Under US pressure, the European Union suspends the digital tax plan


The European Commission said on Monday it would delay its plan to propose a digital tax in the European Union in order not to hamper efforts to secure a global deal on Imposing a minimum tax.

“We have decided to suspend our work on a digital tax proposal,” an EU spokesman said, a day after Washington asked Brussels to delay its tax plan following an “extraordinary” breakthrough in G20 talks on Saturday.

G20 finance ministers meeting in Venice on Saturday approved a plan endorsed by 132 countries to reform the way multinational corporations, including digital giants, are taxed in the United States.

The G20 called on negotiators to quickly address the remaining issues and finalize the agreement by October.

top priority

G20 finance ministers agreed on the outcome of negotiations by the Organization for Economic Cooperation and Development (OECD) for a global minimum corporate tax rate of at least 15%, allowing countries to tax a share of the profits of the world’s largest companies regardless of their headquarters.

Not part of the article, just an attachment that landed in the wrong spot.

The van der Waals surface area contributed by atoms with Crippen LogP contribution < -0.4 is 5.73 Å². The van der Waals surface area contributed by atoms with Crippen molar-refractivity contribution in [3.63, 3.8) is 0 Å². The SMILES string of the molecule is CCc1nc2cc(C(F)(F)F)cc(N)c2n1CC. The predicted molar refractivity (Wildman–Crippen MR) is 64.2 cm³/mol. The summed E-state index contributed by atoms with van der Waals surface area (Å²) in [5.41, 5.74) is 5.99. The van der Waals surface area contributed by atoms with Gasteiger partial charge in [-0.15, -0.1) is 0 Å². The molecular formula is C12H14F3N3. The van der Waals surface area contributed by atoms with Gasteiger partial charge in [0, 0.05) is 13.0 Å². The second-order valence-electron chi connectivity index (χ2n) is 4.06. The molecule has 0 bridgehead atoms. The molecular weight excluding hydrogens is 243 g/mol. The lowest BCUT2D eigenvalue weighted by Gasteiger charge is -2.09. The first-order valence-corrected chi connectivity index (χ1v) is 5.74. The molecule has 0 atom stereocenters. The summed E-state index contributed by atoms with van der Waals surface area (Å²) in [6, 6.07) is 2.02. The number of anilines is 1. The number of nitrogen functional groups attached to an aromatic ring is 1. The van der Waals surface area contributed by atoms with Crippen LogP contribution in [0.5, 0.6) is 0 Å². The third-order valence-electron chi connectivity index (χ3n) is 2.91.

“What is clear to us is that (the OECD agreement) is a top priority and that is also why we have decided to postpone our proposal on the digital tax,” said EU Commissioner for Economic Affairs Paolo Gentiloni.

“It is very important that after this crisis there is an important agreement on this issue,” he added after a meeting between European Union finance ministers and US Treasury Secretary Janet Yellen.

It affects thousands of companies

The European Commission insisted that its new tax plan, which was due to be unveiled later this month, would be in line with what was agreed at the Organization for Economic Co-operation and Development and would affect thousands of businesses, including European ones.

The money raised from digital taxes is intended to help pay for the €750 billion post-pandemic recovery plan.

Three countries in the European Union – including Ireland, which has become a European base for a handful of US companies thanks to low tax rates – have not yet signed the OECD agreement.

The main lobby of Brussels’ big tech companies, the Federation of the Computer and Communications Industry, welcomed the delay in the EU tax that “threatens to derail international efforts”.

“We urge all countries to immediately abolish unilateral digital taxes, as expected in the global framework,” added Christian Burgreen, Vice President of the Federation.


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